And finally, there were the guys behind Elvis and I in the Supporters Section who raised their banner only to be told by security to remove it or else. Apparently, "merda" means something profane in Italian...
Here's the rest of my photos from last night's 1-0 TFC victory. Thanks, Elvis!
I mentioned Elvis is taking me to the TFC match next week. This match is part of the Nutrilite Canadian Championship, otherwise known as the Voyageur’s Cup. As an NHL, MLB, NFL, NBA, CFL guy, I'm used to there being a single trophy presented to the winner of the playoffs. Apparently soccer is quite different.
Elvis did me a favour and broke down this multiple trophy thing for me. He did a great job so I recommend all TFC newbies click through for the 411. He explains that there's the Supporter’s Shield, MLS Cup, Trillium Cup, Voyageur’s Cup, Superliga, Champions League and the FIFA Club World Cup. Wow.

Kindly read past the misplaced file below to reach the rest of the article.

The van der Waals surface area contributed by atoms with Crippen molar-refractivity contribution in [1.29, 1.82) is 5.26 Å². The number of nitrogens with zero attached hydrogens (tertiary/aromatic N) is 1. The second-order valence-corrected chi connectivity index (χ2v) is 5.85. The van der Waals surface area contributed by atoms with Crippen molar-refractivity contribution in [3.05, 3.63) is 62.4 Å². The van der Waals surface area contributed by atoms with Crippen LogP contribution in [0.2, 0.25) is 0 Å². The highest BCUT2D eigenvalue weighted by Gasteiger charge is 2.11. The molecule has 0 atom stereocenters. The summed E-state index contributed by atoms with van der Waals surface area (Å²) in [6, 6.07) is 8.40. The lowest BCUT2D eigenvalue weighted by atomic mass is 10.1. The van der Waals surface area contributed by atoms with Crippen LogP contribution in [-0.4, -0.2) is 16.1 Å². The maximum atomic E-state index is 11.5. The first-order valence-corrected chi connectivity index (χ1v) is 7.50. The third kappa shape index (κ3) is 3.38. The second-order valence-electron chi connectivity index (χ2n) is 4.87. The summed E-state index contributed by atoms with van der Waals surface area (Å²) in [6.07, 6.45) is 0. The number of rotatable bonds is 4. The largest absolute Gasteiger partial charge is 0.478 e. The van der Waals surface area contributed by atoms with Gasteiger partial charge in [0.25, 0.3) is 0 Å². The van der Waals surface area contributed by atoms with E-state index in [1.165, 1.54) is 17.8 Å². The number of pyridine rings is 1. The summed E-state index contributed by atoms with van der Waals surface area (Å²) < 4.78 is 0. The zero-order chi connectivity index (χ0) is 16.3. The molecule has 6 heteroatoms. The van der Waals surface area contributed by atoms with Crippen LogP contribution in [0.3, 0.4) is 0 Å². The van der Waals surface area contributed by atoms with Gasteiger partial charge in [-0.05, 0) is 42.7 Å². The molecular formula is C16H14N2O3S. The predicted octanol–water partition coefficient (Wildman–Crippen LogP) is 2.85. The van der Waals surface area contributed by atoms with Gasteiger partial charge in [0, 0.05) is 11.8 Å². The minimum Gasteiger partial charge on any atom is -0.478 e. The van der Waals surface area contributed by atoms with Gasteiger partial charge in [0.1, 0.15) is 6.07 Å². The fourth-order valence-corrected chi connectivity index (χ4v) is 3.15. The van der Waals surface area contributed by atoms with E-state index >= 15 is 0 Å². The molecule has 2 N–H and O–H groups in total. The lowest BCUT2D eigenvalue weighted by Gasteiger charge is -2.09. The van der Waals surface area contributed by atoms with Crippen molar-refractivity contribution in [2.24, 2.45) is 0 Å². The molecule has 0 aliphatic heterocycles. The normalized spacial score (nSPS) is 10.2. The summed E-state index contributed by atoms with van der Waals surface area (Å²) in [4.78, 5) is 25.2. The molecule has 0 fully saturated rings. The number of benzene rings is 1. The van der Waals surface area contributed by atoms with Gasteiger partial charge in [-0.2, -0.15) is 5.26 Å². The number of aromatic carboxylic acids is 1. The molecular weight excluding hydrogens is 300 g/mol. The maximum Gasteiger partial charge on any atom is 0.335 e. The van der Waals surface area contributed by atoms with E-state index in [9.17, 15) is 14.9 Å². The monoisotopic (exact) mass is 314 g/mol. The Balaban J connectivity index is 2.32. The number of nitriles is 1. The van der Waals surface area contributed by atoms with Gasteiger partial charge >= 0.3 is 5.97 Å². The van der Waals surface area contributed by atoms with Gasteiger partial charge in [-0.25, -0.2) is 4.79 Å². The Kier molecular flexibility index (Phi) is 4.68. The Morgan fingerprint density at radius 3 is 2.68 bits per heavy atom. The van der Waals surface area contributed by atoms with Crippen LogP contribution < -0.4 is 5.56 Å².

There sure are a lot of trophies in soccer. If at first you don't succeed, wait a couple of weeks and win another one.
Checking my RSS feed moments ago, I learnt I was going to the TFC's second Voyageurs Cup.
That's right people - Toronto Mike is going to the TFC's second Voyageurs Cup home game with yours truly on Wednesday, May 13th.
We'll be taking in the match against the defending champion Montreal Impact. He'll likely want to Twitter but he'll do so at his own peril as we'll be in Section 113, Row 17 - smack in the middle of the Supporter section in the south end.